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Investigating Mary Magdalen


Christopher L.C.E. Witcombe

Mary Magdalen in the Canonical Gospels

    Of the many gospels written in the 1st and 2nd centuries CE, only four are regarded by the Christian Church as canonical (divinely inspired, scripturally acceptable, authoritative).

    (1611 King James translation)
    Gospel of St. Mark, especially Chapters
    15, 40-47 (Mary Magdalen among women ministering Jesus)
    16, 1-8 [9-14] (women at the tomb; Jesus appears to Mary Magdalen)

    Gospel of St. Matthew, especially Chapters
    27, 55-61 (Mary Magdalen among women ministering to Jesus)
    28, 1-10 (Mary Magdalen at the tomb)

    Gospel of St. Luke, especially Chapters
    8, 1-3 (healed women, including Mary Magdalen cured of seven demons)
    24, 1-11 (women at the tomb, including Mary Magdalen)

    Gospel of St. John, especially Chapters
    19, 25 (Mary Magdalen at the crucifixion)
    20, 1-18 (Mary Magdalen at the tomb; 'noli me tangere')


    The Canonical Gospels and the Acts of the Apostles
      It is generally agreed that the four gospels included in the New Testament were written towards the end of the 1st century CE.

      • Gospel of "Mark" (written around 70 CE)
        It is generally agreed that the Gospel of "Mark" was written first, probably towards the end of or soon after the Jewish War (66-73 CE), when the Roman emperor Titus crushed a Jewish rebellion and destroyed the Temple in Jerusalem.

      • Gospels of "Matthew" and "Luke" (written circa 80-90 CE)
        "Matthew" and "Luke" are based on the gospel of "Mark."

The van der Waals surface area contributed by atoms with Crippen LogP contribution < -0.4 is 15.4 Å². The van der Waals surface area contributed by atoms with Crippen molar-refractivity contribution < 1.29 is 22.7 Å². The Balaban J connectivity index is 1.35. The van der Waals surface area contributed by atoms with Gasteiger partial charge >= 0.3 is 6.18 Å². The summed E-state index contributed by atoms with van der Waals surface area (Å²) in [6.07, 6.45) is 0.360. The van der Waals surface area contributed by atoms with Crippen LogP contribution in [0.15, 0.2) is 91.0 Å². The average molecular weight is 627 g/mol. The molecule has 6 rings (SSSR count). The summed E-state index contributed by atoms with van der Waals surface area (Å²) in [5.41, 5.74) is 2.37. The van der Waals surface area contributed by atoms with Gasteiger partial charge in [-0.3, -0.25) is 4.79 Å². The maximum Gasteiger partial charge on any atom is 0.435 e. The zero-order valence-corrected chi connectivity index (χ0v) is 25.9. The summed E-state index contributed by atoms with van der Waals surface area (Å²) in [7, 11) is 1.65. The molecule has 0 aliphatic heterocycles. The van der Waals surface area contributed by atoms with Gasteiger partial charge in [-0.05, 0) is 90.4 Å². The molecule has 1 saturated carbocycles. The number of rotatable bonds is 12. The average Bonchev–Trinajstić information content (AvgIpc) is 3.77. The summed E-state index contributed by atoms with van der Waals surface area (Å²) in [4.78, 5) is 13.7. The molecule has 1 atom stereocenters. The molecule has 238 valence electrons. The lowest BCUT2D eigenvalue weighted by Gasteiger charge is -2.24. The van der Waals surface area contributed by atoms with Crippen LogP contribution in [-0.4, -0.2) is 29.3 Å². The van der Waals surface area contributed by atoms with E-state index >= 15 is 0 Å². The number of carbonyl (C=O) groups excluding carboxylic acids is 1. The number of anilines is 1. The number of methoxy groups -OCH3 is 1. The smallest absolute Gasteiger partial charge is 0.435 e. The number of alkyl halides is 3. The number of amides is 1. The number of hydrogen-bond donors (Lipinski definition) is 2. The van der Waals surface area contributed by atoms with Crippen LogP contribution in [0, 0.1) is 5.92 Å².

"Mark," "Matthew," and "Luke" all have the same point of view and tell more or less the same story. They are thus collectively called the synoptic gospels.

        "Matthew" and "Mark" elaborate in the own ways on some of what "Mark" says but are also intent on addressing questions or problems that were raised by readers of the earlier Gospel.

        For example, both "Matthew" and "Luke" attempt to answer questions about Christ's genealogy by giving his line of descent from King David (Matthew 1:16) and from God (Luke 3:23).

        They also seem to 'fit' the story of Jesus to various prophecies contained in the Old Testament.

      • Gospel of "John" (written about 90-100 CE)
        "John" tells a different story to the one told by "Mark," "Matthew," and "Luke" and sometimes contradicts what they say.

        For example, he states that on the road to Calvary, Jesus carried his cross (19:17), whereas "Mark," "Matthew," and "Luke" all agree that a passer-by named Simon of Cyrene was compelled to carry Jesus's cross for him.

        The Gospels, written during the last 30 years of the century, purport to describe what happened during the first 30 years of the century, with a gap of about 40 years between.

        What occurred in this "gap" is more or less covered in the Acts of the Apostles, parts of which were written probably around 60 CE, before the Jewish War, and before the Gospels. Other parts were written and inserted later.